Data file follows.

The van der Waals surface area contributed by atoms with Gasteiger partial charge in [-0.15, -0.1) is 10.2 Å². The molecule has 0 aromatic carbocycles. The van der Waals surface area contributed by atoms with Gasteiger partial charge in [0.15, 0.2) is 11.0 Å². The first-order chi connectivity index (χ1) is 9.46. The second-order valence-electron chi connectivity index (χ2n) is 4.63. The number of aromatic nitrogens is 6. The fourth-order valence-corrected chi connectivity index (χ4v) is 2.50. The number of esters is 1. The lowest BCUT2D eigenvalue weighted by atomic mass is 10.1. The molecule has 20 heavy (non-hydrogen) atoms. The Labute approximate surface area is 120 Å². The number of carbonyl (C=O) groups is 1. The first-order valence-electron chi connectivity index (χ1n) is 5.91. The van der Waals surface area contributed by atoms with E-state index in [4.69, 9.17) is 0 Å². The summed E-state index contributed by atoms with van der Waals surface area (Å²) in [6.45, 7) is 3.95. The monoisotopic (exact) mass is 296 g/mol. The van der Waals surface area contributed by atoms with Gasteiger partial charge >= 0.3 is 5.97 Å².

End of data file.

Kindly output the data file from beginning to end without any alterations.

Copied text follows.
The van der Waals surface area contributed by atoms with Gasteiger partial charge in [-0.15, -0.1) is 10.2 Å². The molecule has 0 aromatic carbocycles. The van der Waals surface area contributed by atoms with Gasteiger partial charge in [0.15, 0.2) is 11.0 Å². The first-order chi connectivity index (χ1) is 9.46. The second-order valence-electron chi connectivity index (χ2n) is 4.63. The number of aromatic nitrogens is 6. The fourth-order valence-corrected chi connectivity index (χ4v) is 2.50. The number of esters is 1. The lowest BCUT2D eigenvalue weighted by atomic mass is 10.1. The molecule has 20 heavy (non-hydrogen) atoms. The Labute approximate surface area is 120 Å². The number of carbonyl (C=O) groups is 1. The first-order valence-electron chi connectivity index (χ1n) is 5.91. The van der Waals surface area contributed by atoms with E-state index in [4.69, 9.17) is 0 Å². The summed E-state index contributed by atoms with van der Waals surface area (Å²) in [6.45, 7) is 3.95. The monoisotopic (exact) mass is 296 g/mol. The van der Waals surface area contributed by atoms with Gasteiger partial charge >= 0.3 is 5.97 Å².